Another 85mm

The AF-D Nikkor 85mm f/1.4 is shown on my high-mileage Nikon D700. This package is a low-light dream.
The AF-D Nikkor 85mm f/1.4 is shown on my high-mileage Nikon D700. This package is a low-light dream.

I am a lens guy. I think photographic lenses are interesting and beautiful. They are one of my favorite things about photography.

The AF-D 85mm f/1.4 looks a little stubby and chubby without its steel, screw-in lens hood.
The AF-D 85mm f/1.4 looks a little stubby and chubby without its steel, screw-in lens hood.

Recently, a talented and respected Monterrey, California photographer friend of mine, Nic Coury, posted on social media that he switched to Nikon’s new mirrorless cameras and lenses and was selling an old favorite of his, the AF-D Nikkor 85mm f/1.4.

I love all the lenses in the photographic world, but if you pinned me down to name a favorite, it would be the 85mm, and I have always imagined what I could do with an 85mm f/1.4, so when Nic made me a very attractive offer, I couldn’t pass it up.

I certainly didn’t need another 85mm. In January 2016, I was able to add the AF-S Nikkor 85mm f/1.8G to my bag. You can read more about it here and here and here (links.) And of course, I can get to 85mm with this zoom and that. Still, I always saw 85mm prime lenses as things of beauty that are capable of creating beautiful images, and there really is something magical about those huge apertures like f/1.4.

We buy large-maximum-aperture telephoto lenses to use them at those big apertures, as in this image of Hawken, our Irish Wolfhound, made a couple of nights ago, shot at f/1.4.
We buy large-maximum-aperture telephoto lenses to use them at those big apertures, as in this image of Hawken, our Irish Wolfhound, made a couple of nights ago, shot at f/1.4.
My 1990's-era AF Nikkor 85mm f/1.8D was never a great lens, partially because of the mediocre optics, and partially because of the cheap build quality.
My 1990’s-era AF Nikkor 85mm f/1.8D was never a great lens, partially because of the mediocre optics, and partially because of the cheap build quality.

Compared to the AF-S 85mm f/1.8G…

  • Despite the two lenses being nearly identical in size, the f/1.4 weighs 20 ounces, while the f/1.8 weighs just 12.4 ounces.
  • The D takes more effort to coax it into focusing. Once it’s there, it’s sharp, but as you can imagine, at f/1.4 or even at f/2, the subtle aberrations mix with the super-shallow depth of field to challenge sharpness.
  • Autofocus is slow, and it often requires another push of the shutter release or back button to “restart” the focus. I shot a little basketball action with it the day I got it, but the percentage of useable images was way down compared to my usual basketball lens, the AF-S Nikkor 80-200mm f/2.8. AF-S really is the game changer it’s touted to be.
The AF-S Nikkor 85mm f/1.8 and the older AF-D Nikkor 85mm f/1.4 are nearly identical in size, and it's a great fit in my hands, but the f/1.4 is very noticeably heavier, undoubtedly because the f/1.8 uses a lot of plastic in its construction.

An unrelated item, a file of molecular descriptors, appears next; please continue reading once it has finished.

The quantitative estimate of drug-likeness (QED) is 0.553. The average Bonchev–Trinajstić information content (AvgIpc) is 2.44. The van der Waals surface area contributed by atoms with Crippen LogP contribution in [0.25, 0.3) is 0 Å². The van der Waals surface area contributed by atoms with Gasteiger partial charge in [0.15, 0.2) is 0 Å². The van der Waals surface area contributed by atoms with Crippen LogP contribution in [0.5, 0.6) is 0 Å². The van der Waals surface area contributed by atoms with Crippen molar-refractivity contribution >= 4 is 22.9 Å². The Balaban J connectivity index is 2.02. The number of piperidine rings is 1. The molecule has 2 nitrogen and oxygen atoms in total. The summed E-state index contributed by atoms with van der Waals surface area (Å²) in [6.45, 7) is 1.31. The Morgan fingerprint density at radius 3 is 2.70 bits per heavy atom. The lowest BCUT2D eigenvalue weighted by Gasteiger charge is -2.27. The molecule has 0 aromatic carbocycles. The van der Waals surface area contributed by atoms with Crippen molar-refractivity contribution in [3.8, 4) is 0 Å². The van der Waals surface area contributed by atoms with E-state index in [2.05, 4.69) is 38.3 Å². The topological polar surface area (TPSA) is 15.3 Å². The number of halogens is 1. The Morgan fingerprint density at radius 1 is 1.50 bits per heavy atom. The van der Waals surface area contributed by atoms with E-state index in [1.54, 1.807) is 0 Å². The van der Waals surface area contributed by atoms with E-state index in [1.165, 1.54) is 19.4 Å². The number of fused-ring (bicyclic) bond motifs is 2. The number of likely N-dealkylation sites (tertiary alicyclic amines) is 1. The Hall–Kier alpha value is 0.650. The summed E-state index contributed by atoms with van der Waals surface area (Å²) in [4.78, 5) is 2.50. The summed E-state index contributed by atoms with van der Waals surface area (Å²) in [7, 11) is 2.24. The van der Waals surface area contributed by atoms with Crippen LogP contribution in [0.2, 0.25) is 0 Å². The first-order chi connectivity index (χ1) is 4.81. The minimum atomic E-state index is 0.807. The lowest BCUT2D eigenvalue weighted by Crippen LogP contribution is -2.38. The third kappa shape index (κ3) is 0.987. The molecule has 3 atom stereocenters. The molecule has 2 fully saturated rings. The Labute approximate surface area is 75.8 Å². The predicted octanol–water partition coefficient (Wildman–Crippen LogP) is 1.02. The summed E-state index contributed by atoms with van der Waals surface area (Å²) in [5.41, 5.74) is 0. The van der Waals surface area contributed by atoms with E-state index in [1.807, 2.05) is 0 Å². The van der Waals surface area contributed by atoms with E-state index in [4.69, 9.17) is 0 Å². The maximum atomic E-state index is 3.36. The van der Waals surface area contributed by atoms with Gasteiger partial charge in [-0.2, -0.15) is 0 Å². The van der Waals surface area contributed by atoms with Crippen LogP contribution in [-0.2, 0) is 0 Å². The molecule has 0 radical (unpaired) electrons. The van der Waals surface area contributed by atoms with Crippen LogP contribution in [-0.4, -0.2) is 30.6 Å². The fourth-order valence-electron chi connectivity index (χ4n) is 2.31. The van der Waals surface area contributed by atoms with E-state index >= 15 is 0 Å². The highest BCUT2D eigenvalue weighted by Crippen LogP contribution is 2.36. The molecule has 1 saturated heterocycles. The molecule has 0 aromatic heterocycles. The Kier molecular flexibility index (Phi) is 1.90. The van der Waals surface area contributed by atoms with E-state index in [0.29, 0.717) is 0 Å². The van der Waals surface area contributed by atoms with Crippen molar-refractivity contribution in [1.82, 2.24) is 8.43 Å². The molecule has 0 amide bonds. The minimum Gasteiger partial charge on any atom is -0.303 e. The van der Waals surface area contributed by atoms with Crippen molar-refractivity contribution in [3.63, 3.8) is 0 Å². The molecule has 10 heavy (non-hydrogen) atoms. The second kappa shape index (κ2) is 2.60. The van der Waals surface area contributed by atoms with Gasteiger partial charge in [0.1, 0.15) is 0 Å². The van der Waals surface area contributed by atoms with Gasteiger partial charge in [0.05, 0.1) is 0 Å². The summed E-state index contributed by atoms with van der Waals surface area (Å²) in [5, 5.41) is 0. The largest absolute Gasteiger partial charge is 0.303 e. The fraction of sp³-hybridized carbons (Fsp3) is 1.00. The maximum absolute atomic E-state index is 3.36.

The AF-S Nikkor 85mm f/1.8 and the older AF-D Nikkor 85mm f/1.4 are nearly identical in size, and it’s a great fit in my hands, but the f/1.4 is very noticeably heavier, undoubtedly because the f/1.8 uses a lot of plastic in its construction.
A common aberration among large-aperture telephoto lenses - and the 85mm f/1.4 - is spherochromatism, which causes color fringing in out-of-focus areas.
A common aberration among large-aperture telephoto lenses – and the 85mm f/1.4 – is spherochromatism, which causes color fringing in out-of-focus areas.

Compared to the AF 85mm f/1.8D, a lens I bought in the 1990s and used until it died, and the 85mm f/2.0 that I sold years ago…

  • The f/1.4D is much better made and sturier in-hand than the plasticky f/1.8D, and much more a pleasure to use.
  • Aperture-for-aperture, the f/1.4 is always sharper. (This in in contradiction with Ken Rockwell’s assertion that the f/1.8 is sharper… my f/1.8D was never all that sharp.)
  • The manual-focus 85mm f/2.0 was a gem, both mechanically and optically, and one of the lenses I miss the most, but adding the autofocus f/1.4 makes up for it.
This gorgeous Christmas display was one of the first images I made with the 85mm f/1.4. Shot at f/1.4, depth-of-field is just a few millimeters, and the out-of-focus area is quite striking.
This gorgeous Christmas display was one of the first images I made with the 85mm f/1.4. Shot at f/1.4, depth-of-field is just a few millimeters, and the out-of-focus area is quite striking.
The photographer who sold me the AF 85mm f/1.4D, Nic Coury, and I had a good conversation about how glad he was that he was selling this lens to someone who was not going to store it and admire it, but who was going to use it.
The photographer who sold me the AF 85mm f/1.4D, Nic Coury, and I had a good conversation about how glad he was that he was selling this lens to someone who was not going to store it and admire it, but who was going to use it.

 

1 Comment

  1. Lovely images. Enjoy the “new” lens!

    “This in in contradiction with Ken Rockwell’s assertion…”

    My experience very often contradicts Rockwell’s assertions. 🙂

    (A recent exception was the Irix 150mm f/2.8 Macro Dragonfly lens I acquired this year; Rockwell was spot-on about it, and I’m enjoying it quite a bit.)

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